Hamburg as a European model region

Hamburg as a European model region

Location Advantages

The Free and Hanseatic City of Hamburg has the largest German seaport, which forms the largest contiguous industrial area in Europe. In addition to the maritime sector, the city owes its importance and prosperity to other key industries – such as the modern aviation industry, but also the basic and raw materials industry, which produces steel, copper and aluminium. In the face of climate change, the city needs to become cleaner and more sustainable – this has been laid down in its climate protection plan. Implementation is ensured by the Hamburg Climate Protection Act, which currently aims to achieve climate neutrality by 2050. It is currently being revised to comply with the federal government's climate protection amendment, which specifies higher targets by 2030 and greenhouse gas neutrality by 2045. The hydrogen economy in the Hamburg metropolitan region will create new jobs and offers German companies the opportunity to position themselves globally with technological leadership. Despite the economic opportunities, it is not an end in itself, but instead a necessary step to achieve comprehensive decarbonisation in line with federal and EU targets – to ensure that Hamburg's economy is strongly positioned for the post-carbon era and secure the region’s existence.

Favourable circumstances

To date, hydrogen has been produced almost entirely from natural gas, thereby releasing or storing CO2 – this is referred to as “grey” or “blue” hydrogen. In Hamburg, however, it can be produced climate-neutrally as green hydrogen via electrolysis using green electricity available in large quantities from the neighbouring federal states with abundant wind power and the offshore wind farms in the North Sea. Thanks to its geographical proximity, the required energy can reach Hamburg in a way that is favourable for the system, i.e. without major transportation losses and extensive pipeline construction, and the hydrogen can in turn be easily delivered to local consumers. This extensive, high-density producer and consumer structure for green hydrogen in the north is an advantage over other regions.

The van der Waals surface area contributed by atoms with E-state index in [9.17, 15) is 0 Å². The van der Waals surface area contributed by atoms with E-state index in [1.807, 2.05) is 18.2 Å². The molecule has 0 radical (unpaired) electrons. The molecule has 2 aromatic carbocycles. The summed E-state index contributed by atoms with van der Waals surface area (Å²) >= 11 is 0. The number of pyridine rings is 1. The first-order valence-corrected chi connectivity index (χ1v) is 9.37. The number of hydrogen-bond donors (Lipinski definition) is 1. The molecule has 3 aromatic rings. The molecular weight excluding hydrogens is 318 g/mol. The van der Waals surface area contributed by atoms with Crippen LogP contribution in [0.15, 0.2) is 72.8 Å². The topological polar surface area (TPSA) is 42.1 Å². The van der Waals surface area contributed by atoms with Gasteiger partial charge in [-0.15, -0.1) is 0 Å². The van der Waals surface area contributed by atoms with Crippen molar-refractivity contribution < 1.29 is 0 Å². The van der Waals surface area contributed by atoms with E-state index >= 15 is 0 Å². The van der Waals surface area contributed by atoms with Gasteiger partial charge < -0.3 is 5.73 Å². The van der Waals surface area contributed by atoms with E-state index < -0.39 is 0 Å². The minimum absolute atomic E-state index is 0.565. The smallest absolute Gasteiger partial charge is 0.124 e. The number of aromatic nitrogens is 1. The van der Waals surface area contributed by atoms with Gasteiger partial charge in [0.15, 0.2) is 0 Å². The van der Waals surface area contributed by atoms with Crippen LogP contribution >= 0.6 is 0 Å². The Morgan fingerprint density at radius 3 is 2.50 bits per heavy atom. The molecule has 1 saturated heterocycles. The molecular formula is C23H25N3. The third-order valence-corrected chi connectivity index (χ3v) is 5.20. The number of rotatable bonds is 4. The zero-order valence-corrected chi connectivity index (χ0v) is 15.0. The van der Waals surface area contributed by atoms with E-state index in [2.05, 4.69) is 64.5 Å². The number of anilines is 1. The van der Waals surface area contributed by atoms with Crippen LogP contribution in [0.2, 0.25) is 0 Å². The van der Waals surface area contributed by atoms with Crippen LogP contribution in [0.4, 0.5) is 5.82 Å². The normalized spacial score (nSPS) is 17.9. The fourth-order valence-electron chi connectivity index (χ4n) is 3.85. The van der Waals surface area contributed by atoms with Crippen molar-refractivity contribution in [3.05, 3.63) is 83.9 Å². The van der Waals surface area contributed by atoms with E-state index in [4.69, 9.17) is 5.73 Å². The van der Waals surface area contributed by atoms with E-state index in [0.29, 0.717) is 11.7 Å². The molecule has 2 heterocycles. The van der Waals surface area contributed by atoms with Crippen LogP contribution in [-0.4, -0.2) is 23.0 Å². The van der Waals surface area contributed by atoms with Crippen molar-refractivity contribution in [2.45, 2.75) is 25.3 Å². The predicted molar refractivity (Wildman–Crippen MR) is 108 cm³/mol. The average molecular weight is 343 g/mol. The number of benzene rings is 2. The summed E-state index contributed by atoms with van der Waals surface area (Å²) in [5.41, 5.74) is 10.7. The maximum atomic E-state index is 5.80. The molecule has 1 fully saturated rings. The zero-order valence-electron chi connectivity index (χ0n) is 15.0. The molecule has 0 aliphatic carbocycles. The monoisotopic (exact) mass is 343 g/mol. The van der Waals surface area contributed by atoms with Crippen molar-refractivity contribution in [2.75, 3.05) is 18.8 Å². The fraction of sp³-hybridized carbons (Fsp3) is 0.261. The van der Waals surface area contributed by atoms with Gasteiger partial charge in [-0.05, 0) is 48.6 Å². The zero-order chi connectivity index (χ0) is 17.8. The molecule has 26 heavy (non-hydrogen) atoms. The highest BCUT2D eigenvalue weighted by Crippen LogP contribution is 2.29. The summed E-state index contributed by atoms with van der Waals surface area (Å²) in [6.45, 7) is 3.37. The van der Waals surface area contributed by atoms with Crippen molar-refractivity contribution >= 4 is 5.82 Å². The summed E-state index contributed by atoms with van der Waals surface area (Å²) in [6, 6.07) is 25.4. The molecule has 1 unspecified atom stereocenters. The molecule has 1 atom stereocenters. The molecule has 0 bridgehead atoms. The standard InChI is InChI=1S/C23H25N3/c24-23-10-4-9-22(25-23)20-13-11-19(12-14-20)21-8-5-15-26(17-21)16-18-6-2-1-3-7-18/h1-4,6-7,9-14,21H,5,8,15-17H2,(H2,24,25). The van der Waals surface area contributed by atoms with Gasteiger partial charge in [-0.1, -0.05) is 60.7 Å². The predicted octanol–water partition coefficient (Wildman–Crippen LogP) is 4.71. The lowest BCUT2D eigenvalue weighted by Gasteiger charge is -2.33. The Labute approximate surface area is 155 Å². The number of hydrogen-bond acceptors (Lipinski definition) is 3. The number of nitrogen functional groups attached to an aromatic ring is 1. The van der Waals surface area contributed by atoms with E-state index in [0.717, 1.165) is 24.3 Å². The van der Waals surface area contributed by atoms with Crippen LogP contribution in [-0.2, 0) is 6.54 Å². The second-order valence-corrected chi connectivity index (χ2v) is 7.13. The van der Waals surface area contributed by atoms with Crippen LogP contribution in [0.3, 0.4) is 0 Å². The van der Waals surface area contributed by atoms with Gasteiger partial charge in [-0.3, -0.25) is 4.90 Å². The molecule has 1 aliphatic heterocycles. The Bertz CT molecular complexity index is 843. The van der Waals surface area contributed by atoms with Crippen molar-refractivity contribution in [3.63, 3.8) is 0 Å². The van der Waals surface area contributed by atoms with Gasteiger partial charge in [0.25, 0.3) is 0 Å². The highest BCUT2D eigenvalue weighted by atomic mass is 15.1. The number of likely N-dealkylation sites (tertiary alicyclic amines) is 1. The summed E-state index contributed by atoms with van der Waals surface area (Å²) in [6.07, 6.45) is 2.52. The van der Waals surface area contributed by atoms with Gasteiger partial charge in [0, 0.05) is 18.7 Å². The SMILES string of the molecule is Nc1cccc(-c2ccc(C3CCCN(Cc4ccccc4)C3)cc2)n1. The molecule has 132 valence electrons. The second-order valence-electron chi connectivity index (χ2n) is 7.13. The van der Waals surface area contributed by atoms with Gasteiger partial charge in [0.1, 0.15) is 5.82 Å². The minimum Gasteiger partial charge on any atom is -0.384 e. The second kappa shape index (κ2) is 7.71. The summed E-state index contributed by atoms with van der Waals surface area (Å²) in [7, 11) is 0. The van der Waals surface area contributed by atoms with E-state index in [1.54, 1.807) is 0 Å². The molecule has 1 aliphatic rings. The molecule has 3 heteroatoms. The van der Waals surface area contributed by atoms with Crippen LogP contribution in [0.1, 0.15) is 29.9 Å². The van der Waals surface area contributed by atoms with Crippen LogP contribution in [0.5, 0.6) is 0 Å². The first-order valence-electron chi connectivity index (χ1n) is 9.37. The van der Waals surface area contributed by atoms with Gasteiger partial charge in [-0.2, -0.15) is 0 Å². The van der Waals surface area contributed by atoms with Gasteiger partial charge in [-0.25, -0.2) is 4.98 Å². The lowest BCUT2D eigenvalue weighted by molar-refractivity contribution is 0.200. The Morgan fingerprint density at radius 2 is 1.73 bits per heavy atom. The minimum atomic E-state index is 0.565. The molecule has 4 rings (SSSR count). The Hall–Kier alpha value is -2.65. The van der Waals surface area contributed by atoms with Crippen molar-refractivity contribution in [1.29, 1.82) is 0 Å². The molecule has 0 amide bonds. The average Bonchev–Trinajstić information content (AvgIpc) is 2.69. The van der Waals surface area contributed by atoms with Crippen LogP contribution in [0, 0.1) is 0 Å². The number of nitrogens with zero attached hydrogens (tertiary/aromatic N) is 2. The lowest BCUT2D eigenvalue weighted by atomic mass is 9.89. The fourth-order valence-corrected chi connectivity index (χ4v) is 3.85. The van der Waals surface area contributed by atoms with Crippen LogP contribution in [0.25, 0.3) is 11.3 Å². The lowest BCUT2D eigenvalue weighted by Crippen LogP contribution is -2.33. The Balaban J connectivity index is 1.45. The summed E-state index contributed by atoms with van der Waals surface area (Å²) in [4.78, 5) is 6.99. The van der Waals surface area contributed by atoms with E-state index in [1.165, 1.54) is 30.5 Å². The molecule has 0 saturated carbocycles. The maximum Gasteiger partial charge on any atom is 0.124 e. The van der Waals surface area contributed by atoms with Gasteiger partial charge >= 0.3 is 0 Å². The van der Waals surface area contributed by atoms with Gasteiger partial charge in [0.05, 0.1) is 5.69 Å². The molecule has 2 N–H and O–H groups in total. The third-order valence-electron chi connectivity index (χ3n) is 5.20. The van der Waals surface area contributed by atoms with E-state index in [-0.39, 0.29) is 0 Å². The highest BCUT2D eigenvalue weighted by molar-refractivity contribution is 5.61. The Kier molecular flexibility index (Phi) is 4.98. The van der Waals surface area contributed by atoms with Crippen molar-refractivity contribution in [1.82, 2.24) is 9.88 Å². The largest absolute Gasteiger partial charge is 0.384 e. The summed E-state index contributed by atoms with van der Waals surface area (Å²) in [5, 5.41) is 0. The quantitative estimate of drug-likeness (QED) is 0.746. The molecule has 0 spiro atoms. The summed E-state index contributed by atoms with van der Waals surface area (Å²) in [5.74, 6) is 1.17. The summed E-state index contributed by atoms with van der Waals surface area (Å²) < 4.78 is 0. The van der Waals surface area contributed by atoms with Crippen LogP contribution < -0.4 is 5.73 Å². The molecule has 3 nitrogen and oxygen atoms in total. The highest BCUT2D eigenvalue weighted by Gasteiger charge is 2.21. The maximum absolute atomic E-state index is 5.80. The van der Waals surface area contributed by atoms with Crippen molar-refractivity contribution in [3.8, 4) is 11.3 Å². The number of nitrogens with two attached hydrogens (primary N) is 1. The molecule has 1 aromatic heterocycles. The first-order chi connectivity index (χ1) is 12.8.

Hydrogen ecosystem along the value chain

In light of the oversupply of green electricity from the north combined with the dynamically growing needs of local industry, the need for inner-city production capacities for green hydrogen quickly becomes apparent. The site of the former Moorburg coal-fired power plant in the port of Hamburg is ideal for the construction of a suitably dimensioned electrolyser. Not only is its location extremely favourable for the project – the existing infrastructure with a 380 kV connection to the transmission grid also offers optimal production conditions. Branching out from this nucleus of the local hydrogen economy, the urban hydrogen grid is already being planned, and will be able to transport and store the gas.

Hamburg Green Hydrogen Hub, Ⓒ Wärme Hamburg

Hub for green hydrogen imports

Despite the favourable forecasts and the ambitious production plans, the on-site production of hydrogen will only be able to meet part of local demand. The existing demand from Hamburg's industry is expected to double by 2030. The import of hydrogen will therefore be essential. The existing port infrastructure satisfies the prerequisites for this, e.g. for an import terminal with a direct connection to the local and supra-regional hydrogen grids. In addition, new supra-regional projects by the transmission system operators provide the prospect of possible connections to the European hydrogen grid (European Hydrogen Backbone): in the long term, it will span the industrial centres of northern Germany and as far as the Netherlands and Scandinavia, where there are also plans to establish hydrogen industries in the coming years. Hamburg thus holds the potential to become a hub for imports by ship and pipeline.